2016 FMA Visit to Netherlands
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2016 FMA Visit to Netherlands
The Study day 2016 took place on 30 and 31 May 2016. Meetings were held at the Eurojust, Council of State, House of Representatives and the Mauritshuis Museum. An optional visit to ESTEC (European Space Research and Technology Centre) was organised on the 30th, Monday morning.
Back in the 1994-9 mandate I was privileged to be an MEP and represent the far south west of the UK. I remember well that my electors assumed I was an expert on every aspect of life in the other member states – their political systems, health services, education, everything. Impossible of course. Just understanding all those aspects of your own country is difficult enough. So our visit to the Netherlands, towards the end of its presidency of the EU, with fellow former members was a great refresher as to how politics, parliament (known as the States-General) and power in Holland works. It was also a great bonus to meet with Dutch former colleagues from the European Parliament that I had not seen for many years. They hosted us magnificently. We learnt about a successful Dutch presidency, if hugely distracted by the UK’s Brexit negotiations. Our visit to The Hague included the House of Representatives, the Senate, and the more difficult to understand Council of State. But we were in luck. Ready to explain the Council was one of its senior members, Jan Kees Wiebenga, a former MEP and colleague.
We learnt that the Council – nominally chaired by the monarch – has to be consulted before a bill is presented to Parliament. It doesn’t vote politically but tests its administrative quality and any conflict with existing legislation. It is also the highest court of appeal in administrative matters. Arriving at the Estates-General we were welcomed by the House of Representatives Deputy Speaker Mr Ton Elias. We then walked the short distance to the Senate where we were greeted by the President of the Senate, Ms Broekers-Knol. The Senate chamber was busy that day with a conference of senators and representatives of the wider Dutch nation from the Caribbean. It was a good reminder that the Kingdom of the Netherlands is not just an exclusively European affair, but incorporates the Netherlands, Aruba, Curacao and Sint Maarten. The Senate itself is elected indirectly through Dutch provincial governments.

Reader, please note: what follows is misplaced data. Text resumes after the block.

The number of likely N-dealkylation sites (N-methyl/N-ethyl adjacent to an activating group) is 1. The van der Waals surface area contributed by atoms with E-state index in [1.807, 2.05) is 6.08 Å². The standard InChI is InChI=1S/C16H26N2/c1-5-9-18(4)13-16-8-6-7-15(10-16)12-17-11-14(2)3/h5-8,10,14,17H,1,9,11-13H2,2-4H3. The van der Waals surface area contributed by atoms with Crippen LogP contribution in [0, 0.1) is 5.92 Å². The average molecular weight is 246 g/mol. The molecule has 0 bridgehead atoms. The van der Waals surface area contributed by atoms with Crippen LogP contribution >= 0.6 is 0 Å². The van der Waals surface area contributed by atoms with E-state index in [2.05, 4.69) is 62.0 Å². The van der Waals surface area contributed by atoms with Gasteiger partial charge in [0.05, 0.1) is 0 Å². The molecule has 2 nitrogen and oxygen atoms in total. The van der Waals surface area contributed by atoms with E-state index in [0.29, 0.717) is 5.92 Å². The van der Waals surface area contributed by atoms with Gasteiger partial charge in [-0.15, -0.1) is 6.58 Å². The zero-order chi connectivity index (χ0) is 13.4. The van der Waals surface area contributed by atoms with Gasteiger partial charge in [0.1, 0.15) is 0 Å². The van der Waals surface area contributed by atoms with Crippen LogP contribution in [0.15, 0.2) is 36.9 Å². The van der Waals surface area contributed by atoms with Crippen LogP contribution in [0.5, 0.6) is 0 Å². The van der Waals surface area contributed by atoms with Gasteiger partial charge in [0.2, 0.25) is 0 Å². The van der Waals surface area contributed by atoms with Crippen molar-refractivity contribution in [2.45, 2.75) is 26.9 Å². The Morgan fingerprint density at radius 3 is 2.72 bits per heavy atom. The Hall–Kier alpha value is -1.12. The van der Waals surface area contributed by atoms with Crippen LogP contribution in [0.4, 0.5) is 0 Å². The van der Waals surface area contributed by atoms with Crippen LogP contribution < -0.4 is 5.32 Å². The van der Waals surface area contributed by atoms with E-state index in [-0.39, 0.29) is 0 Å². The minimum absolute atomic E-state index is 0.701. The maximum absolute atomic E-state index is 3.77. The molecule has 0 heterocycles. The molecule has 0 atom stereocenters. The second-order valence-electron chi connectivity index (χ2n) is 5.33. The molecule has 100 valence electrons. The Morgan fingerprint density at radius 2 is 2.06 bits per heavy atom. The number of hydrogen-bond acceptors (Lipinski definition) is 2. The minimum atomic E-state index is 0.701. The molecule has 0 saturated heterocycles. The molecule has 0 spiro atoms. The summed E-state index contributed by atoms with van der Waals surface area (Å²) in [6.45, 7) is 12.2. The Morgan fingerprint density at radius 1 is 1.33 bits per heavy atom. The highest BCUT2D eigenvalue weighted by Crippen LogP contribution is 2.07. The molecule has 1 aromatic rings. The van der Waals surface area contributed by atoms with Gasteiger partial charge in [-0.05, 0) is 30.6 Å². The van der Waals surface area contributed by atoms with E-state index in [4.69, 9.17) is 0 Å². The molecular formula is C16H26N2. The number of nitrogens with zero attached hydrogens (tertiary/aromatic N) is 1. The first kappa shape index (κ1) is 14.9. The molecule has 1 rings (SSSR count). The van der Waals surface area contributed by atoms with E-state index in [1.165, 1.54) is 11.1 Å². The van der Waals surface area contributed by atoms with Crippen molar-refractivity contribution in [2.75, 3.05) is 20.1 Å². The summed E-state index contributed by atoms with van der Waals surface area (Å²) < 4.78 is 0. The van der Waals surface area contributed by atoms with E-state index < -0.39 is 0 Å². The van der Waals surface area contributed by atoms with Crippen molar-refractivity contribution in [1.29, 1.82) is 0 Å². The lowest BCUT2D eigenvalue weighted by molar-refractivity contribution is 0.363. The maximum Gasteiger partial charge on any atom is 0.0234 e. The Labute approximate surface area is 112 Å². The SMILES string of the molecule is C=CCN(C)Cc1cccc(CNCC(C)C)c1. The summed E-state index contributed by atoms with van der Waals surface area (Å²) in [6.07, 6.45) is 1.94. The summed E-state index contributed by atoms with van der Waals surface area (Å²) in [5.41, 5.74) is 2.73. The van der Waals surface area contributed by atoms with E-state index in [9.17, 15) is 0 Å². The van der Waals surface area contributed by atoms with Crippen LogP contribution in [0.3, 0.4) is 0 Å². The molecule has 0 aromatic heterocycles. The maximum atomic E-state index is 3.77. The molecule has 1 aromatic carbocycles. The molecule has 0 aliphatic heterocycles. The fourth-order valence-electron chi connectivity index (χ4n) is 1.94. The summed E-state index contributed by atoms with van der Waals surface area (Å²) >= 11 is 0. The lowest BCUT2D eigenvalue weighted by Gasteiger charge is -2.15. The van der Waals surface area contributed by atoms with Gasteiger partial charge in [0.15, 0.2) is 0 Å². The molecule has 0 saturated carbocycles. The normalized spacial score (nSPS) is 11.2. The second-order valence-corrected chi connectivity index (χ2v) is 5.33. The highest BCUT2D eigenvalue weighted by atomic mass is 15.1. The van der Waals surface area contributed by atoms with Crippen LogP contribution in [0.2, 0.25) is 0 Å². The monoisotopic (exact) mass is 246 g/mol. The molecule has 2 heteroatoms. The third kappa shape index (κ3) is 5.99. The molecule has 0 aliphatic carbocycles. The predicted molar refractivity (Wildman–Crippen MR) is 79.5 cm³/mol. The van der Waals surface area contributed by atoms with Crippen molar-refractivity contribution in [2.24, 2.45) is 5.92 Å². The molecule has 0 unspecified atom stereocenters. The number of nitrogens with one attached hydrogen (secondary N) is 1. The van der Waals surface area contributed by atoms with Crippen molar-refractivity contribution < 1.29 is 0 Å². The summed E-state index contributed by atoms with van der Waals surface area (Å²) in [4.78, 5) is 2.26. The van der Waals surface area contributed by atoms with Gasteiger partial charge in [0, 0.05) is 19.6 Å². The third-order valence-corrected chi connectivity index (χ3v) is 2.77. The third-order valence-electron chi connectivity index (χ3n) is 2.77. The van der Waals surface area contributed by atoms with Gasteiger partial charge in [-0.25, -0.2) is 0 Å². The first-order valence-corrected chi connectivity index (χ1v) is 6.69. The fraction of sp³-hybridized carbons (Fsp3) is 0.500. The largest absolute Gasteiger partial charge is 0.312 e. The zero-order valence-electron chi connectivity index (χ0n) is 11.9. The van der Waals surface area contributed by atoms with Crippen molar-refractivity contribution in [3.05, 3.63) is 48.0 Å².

Our plenary session between former colleagues and serving members of both the House of Representatives and the Senate was a highlight of the visit. We were joined by members from across the Dutch political spectrum. But first, former colleague Laurens-Jan Brinkhorst led an introductory session on the Netherlands and the EU. He made the case that Holland had never been strongly into political union, but far more concerned with economic and business links across Europe. The meeting inevitably wanted to understand the Brexit debate.
Our former Conservative MEP colleague Anthony Simpson tried to reassure us that despite the tone of the debate and opinion polls the ‘bookies’ were offering 5-1 odds on a ‘remain’ victory. The hope was that Brits would vote with the potential economic consequences in mind. Sadly, as we know, this has turned out not to be the case. But there were many other issues debated – the importance of the Benelux grouping in recent times, the Dutch role in the EU both as founder member but also as largest of the smaller member states. We learnt that during the Dutch presidency the Estates General had stressed the important role of national parliaments holding a series of interparliamentary meetings to promote that agenda. Congratulations to the FMA and our Dutch hosts for an excellent visit.
Lord Robin Teverson ELDR, United Kingdom